Posted on: 18th Jun, 2009 03:27 pm
My sister and brother-in-law both lost their jobs within a week of each other. Neither has been able to find another so they went back to school. Their lender will not work with them unless they have a job, although there is some unemployment income coming in. They have an FHA loan but are now being forclosed on. Is there anything they can do to save their home?
Posted on: 19th Jun, 2009 08:45 am
We have a fannie mae loan, 30 year fixed rate adjustable. I am a realtor and due to economic conditions, have a documented loss of income. I have been trying to receive a loan modification with B of A for 2 months now. I contacted my State Senators, filed complaints with the FTC, the BBB, the comptroller of currency and probably a few more I can't remember. After being transferred from one person to another, I decided to send my paperwork directly to Barbara Desoer, the woman in charge of B of A home loans. I received a call from one of her assistants who informed me that would be reviewing my documentation and get back to me in 30 days. It is important to send the right documentation to the right person. Be sure to include a "hardship" letter. Contact your State senators for help. If you have to call them every day, call them every day. Don't give up. I haven't and won't. The big banks took billions of taxpayer dollars disguised as TARP funds and have an obligation to modify home loans. If I can help anyone who needs assistance with the government guidelines, contacting bank CEOs, finding out who your state senators are and their contact information, please contact me. No lawyer is necessary if you are persistent, knowledgeable and you meet the qualifications.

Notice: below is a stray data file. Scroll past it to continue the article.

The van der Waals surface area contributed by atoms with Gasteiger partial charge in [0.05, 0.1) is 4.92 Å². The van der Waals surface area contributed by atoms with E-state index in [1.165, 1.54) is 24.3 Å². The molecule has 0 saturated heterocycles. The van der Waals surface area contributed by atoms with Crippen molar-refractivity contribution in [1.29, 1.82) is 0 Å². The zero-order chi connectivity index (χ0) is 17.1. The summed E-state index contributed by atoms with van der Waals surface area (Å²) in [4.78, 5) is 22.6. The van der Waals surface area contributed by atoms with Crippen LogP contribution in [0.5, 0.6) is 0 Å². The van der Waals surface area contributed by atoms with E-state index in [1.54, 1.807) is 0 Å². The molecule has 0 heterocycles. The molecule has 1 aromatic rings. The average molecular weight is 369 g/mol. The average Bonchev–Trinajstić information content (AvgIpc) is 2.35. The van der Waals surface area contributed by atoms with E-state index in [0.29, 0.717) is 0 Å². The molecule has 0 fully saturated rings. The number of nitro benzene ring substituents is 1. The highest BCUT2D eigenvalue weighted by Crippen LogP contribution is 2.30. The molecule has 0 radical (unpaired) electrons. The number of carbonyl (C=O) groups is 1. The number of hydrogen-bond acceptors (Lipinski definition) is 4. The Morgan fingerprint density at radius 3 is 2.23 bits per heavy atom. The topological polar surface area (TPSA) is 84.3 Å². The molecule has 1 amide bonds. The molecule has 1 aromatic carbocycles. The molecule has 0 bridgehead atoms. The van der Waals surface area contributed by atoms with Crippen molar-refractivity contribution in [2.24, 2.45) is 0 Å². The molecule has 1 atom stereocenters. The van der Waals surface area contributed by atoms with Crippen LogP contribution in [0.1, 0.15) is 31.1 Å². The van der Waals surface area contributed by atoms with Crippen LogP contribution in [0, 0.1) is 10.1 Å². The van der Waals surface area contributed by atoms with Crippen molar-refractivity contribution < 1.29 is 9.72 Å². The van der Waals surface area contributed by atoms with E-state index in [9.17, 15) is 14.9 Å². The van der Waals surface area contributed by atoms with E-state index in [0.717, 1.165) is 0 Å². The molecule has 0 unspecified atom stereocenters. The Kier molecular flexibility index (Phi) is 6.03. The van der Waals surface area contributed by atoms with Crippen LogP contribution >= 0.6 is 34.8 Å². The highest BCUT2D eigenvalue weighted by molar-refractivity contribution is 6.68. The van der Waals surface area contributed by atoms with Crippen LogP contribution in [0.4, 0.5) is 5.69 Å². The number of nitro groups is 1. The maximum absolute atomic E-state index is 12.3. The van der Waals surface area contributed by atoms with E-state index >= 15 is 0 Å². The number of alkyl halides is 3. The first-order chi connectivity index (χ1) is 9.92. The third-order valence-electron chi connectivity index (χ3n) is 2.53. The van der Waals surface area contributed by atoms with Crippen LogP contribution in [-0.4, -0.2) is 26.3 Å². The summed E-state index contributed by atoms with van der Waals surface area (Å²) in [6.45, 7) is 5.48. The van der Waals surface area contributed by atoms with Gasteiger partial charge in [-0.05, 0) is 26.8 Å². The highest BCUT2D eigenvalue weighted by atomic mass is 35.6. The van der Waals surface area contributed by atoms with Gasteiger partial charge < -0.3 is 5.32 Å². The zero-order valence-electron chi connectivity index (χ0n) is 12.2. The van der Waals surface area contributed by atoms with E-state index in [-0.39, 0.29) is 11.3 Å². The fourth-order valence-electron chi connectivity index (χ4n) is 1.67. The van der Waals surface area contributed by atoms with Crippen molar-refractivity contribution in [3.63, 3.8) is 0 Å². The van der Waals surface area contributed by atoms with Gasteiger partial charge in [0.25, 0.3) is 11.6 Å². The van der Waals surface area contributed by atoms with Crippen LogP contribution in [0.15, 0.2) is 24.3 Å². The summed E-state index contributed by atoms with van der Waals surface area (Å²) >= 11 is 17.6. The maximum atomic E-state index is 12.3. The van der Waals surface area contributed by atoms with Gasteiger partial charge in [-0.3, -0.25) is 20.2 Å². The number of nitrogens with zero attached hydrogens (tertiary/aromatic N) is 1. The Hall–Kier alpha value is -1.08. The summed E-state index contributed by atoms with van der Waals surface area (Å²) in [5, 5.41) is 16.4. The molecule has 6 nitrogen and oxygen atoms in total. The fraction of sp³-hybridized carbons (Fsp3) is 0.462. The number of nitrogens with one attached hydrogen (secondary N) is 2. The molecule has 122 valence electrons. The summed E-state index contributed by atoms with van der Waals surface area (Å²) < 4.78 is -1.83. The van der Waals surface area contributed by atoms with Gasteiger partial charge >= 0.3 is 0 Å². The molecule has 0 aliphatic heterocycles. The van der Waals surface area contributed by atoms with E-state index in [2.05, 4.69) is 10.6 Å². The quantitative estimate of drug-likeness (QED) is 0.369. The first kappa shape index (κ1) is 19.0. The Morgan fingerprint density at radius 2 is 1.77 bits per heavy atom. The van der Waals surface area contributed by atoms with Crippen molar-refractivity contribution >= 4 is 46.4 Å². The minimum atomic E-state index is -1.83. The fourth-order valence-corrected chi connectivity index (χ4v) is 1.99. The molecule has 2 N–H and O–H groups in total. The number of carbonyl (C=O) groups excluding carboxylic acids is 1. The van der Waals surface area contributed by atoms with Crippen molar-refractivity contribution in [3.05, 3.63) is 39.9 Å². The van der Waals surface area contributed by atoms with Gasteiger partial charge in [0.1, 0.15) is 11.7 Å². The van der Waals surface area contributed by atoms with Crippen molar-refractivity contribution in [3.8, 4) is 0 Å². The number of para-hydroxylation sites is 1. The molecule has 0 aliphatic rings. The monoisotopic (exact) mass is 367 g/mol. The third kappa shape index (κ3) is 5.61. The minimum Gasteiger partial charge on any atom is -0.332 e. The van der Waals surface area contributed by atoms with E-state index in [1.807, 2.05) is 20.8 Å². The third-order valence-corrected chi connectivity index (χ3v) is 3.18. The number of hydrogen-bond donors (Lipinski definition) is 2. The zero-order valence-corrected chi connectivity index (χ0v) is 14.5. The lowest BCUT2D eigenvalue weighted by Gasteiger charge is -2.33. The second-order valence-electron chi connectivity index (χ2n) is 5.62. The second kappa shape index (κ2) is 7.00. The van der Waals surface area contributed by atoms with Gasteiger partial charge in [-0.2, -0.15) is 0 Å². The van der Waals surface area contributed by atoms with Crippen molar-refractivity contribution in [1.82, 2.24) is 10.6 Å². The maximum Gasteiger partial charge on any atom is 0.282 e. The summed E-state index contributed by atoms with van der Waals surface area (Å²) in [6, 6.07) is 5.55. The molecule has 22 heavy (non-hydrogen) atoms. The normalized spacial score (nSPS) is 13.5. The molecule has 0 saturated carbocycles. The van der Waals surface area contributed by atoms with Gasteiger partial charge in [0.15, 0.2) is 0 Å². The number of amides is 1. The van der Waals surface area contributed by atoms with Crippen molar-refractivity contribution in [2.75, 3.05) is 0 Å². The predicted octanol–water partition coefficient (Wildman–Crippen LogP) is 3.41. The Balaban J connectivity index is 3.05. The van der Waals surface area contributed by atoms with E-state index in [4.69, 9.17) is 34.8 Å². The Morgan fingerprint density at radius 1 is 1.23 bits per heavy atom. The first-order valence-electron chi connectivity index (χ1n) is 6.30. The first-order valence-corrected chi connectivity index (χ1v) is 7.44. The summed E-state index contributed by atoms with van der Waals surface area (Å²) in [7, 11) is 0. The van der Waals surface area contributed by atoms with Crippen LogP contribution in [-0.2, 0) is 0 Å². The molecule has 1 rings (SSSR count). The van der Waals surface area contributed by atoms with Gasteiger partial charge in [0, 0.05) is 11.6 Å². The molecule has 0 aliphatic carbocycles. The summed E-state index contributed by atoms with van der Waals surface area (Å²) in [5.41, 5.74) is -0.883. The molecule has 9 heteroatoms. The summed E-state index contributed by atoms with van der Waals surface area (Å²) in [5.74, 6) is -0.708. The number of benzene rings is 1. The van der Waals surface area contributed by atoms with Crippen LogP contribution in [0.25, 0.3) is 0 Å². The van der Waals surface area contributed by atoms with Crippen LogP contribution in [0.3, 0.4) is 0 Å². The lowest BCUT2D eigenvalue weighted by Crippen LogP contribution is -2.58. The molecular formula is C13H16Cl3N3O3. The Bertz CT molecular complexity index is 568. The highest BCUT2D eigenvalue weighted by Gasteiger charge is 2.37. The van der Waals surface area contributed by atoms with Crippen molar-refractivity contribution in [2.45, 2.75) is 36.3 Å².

Posted on: 22nd Jun, 2009 11:57 am
nativelasvegan - We have a Fannie Mae loan at a fixed rate. I have been working with WFB ( wells fargo bank ) since March and am still no where. I call them every other day and they still say the same thing – still pending. I thought people with Fannie Mae Loans were suppose to get help?? Any thoughts and or ideas?
Posted on: 22nd Jun, 2009 12:31 pm